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Asia leads stock markets higher

Stocks are firmer in early trading in Europe, following from another strong session in Asia. The Hang Seng rallied a further 5%, with the Shanghai Composite Index up more than 2% on fresh chatter that China is looking at ditching its zero covid policies. Beijing says a press conference will follow tomorrow...oil trading firmer this morning on this and basic materials are leading the gains in European trade.  The risk is that this is all just a lot of puff and hot air. The FTSE 100 rose 0.8% or so to its highest since the middle of September near 7,250, and is heading for a weekly gain of almost 3%, whilst the DAX added half a percent to 13,200.  

Fed hangover

US stocks still traded with a Fed-induced hangover though yields have not kicked on. The Nasdaq composite index declined a further 1.7%, with the S&P 500 down one percent and the Dow Jones falling around half a percent. Tech was hardest hit, led by declines of 2-4% for the likes of MSFT, AMZN, GOOG and AAPL. Energy, industrials, utilities and basic resources tended to rise. Still in Dow > Nasdaq land. The Nasdaq is heading for a decline of almost 7% this week, partly on the Fed and partly because of the damage down by big tech earnings misses last week.  

Jobs data on tap

US nonfarm payrolls are up later with the US economy expected to show 200K new jobs. Wage growth is seen moderating at +4.7% from 5.0% last month. Unemployment is seen falling to 3.6%. ADP was +239k vs +195k expected, September JOLTS came in at 10.7m vs 10m expected. ISM manufacturing employment index rose to 50 from 48.7, ISM services employment declined to 49.1 from 53.0. Jobs growth slowing but still so far not enough to stop the Fed from hiking.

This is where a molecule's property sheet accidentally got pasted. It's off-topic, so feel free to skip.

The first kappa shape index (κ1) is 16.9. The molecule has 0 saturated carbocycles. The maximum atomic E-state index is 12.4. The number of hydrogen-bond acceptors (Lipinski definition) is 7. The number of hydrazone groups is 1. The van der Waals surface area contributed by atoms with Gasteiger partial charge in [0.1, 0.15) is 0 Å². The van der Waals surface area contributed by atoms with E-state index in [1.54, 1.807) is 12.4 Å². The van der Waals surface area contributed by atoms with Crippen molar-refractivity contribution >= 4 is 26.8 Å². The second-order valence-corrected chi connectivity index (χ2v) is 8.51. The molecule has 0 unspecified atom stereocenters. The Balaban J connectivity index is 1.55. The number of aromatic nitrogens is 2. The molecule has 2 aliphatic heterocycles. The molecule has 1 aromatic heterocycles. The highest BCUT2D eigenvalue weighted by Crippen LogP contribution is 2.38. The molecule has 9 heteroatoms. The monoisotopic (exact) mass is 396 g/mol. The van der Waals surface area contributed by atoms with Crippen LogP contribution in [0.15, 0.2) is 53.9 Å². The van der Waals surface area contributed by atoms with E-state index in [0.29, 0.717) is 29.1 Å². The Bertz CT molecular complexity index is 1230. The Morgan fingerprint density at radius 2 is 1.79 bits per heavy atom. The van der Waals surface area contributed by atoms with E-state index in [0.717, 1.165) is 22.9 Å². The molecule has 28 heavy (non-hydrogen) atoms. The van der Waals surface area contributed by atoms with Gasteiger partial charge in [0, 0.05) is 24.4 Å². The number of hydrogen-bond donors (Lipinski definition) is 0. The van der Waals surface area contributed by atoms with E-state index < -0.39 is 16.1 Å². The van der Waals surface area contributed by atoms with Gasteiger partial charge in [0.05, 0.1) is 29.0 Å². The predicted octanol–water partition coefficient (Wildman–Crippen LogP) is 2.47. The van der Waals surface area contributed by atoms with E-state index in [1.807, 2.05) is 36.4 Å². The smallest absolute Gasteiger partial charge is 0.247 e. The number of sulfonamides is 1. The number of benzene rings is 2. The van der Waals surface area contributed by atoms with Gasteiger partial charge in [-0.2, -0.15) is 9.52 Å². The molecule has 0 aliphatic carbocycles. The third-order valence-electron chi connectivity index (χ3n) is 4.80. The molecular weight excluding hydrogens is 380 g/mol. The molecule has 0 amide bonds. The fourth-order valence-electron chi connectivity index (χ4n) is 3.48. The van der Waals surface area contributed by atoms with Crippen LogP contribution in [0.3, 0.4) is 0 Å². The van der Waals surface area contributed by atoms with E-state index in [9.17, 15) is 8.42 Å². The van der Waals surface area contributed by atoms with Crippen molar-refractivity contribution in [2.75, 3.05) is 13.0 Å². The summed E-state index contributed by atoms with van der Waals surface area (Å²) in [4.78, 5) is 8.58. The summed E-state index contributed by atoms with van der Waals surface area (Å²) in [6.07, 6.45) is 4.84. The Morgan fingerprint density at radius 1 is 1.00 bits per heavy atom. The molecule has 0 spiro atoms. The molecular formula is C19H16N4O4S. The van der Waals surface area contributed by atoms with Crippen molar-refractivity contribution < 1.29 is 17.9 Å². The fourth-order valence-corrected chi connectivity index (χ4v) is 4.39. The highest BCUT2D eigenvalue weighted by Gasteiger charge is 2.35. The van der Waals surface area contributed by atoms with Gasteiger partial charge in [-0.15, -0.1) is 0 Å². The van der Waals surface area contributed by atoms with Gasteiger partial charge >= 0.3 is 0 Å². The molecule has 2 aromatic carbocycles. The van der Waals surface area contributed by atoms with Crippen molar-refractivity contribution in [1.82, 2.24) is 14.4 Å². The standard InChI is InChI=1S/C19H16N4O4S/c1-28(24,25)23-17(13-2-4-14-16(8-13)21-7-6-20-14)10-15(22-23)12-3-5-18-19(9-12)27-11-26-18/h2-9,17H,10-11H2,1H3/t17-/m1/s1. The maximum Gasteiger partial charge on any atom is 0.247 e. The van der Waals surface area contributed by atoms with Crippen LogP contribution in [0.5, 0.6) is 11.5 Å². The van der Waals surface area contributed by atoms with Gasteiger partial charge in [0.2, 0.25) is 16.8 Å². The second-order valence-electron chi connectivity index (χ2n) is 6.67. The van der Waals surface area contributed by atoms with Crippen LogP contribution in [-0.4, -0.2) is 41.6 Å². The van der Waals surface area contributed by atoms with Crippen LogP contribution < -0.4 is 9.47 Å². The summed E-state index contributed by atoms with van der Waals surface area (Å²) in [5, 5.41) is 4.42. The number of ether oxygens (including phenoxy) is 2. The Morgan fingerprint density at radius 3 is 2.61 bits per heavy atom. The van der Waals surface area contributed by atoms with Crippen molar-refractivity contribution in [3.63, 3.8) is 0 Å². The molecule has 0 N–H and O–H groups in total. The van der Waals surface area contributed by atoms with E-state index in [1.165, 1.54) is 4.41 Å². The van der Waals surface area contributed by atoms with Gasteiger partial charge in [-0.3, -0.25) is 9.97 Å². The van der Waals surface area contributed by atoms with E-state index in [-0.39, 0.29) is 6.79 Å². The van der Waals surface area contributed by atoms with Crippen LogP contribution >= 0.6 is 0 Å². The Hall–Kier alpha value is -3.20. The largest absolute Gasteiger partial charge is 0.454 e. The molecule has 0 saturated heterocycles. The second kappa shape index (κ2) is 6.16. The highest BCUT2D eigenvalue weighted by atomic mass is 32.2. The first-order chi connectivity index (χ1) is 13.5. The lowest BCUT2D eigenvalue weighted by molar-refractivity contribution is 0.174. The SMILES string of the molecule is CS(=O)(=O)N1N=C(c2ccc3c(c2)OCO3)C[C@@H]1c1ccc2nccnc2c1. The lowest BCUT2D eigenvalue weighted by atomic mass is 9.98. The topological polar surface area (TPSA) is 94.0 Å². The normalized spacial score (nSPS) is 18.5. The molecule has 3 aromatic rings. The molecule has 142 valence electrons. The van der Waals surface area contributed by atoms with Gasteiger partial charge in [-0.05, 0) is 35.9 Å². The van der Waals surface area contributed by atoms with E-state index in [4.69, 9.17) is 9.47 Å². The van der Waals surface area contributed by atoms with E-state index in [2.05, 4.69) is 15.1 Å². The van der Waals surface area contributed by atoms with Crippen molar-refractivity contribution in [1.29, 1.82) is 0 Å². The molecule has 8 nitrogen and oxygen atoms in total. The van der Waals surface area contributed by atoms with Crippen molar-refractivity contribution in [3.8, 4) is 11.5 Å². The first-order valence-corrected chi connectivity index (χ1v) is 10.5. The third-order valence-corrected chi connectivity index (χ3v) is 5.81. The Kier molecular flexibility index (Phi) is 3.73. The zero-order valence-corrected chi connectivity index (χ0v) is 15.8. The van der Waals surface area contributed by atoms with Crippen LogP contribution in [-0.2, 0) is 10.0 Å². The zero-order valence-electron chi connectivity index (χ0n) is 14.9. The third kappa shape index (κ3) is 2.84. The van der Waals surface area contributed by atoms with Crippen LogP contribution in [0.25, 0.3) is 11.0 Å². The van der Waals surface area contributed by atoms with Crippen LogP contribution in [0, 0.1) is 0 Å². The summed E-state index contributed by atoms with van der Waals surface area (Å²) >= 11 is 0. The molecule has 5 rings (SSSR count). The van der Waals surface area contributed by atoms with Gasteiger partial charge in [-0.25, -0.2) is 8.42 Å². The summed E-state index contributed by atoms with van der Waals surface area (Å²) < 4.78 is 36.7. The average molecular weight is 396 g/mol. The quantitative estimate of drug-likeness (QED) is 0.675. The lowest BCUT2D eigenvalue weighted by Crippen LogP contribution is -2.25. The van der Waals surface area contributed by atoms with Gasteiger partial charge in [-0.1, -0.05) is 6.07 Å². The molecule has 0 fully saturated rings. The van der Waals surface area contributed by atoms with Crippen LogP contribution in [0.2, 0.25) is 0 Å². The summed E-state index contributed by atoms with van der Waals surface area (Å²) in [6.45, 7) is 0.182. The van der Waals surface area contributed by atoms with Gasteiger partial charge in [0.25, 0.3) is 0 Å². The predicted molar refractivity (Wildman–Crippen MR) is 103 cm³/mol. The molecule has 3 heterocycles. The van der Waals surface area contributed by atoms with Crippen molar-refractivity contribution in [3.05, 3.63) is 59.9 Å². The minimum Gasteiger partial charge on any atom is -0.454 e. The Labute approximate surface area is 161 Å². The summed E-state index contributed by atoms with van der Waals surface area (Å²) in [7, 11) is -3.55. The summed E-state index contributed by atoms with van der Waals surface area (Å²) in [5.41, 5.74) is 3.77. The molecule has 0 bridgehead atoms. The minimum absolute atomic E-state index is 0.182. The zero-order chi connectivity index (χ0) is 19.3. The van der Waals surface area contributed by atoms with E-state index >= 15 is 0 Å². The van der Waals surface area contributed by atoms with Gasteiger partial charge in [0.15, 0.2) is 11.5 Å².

Pound down

Sterling fell ahead of the Bank of England being cautious and a tad dovish, and took further losses as governor Andrew Bailey stressed that the market was still pricing in too many hikes. The strong pushback against the pricing of the terminal rate was consistent with what deputy governor Ben Broadbent outlined two weeks ago, so was not a surprise. But...longest recession in history and inflation at 11% means little good news for the pound to trade on. Chief economist Huw Pill stressed the fine balancing act the BoE faces in fighting inflation without wrecking the economy.  After testing 1.1150 yesterday, cable is around 1.1220 this morning, having been as high as 1.1650 last week. Trend support turned resistance now at 1.1250 with the cross slicing aggressively below its 50-day SMA yesterday looking bearish. A bearish MACD crossover also noted.

German factory orders fall, EZ PMI slides

The euro also remains under pressure after falling to its weakest in almost two weeks yesterday. EURUSD trades around 0.9770 this morning, a little firmer than the 0.9730 low tested yesterday. This morning, German factory orders fell 4% in September from the prior month as energy costs continue to hurt supply. The final Eurozone Composite Output Index declined to 47.3, a 23-month low, from September’s 48.1. “Economic trends worsened across the eurozone nations covered by the PMI surveys,” the S&P Global report said. The good news for the ECB is that demand is weakening, which could nudge inflation down.

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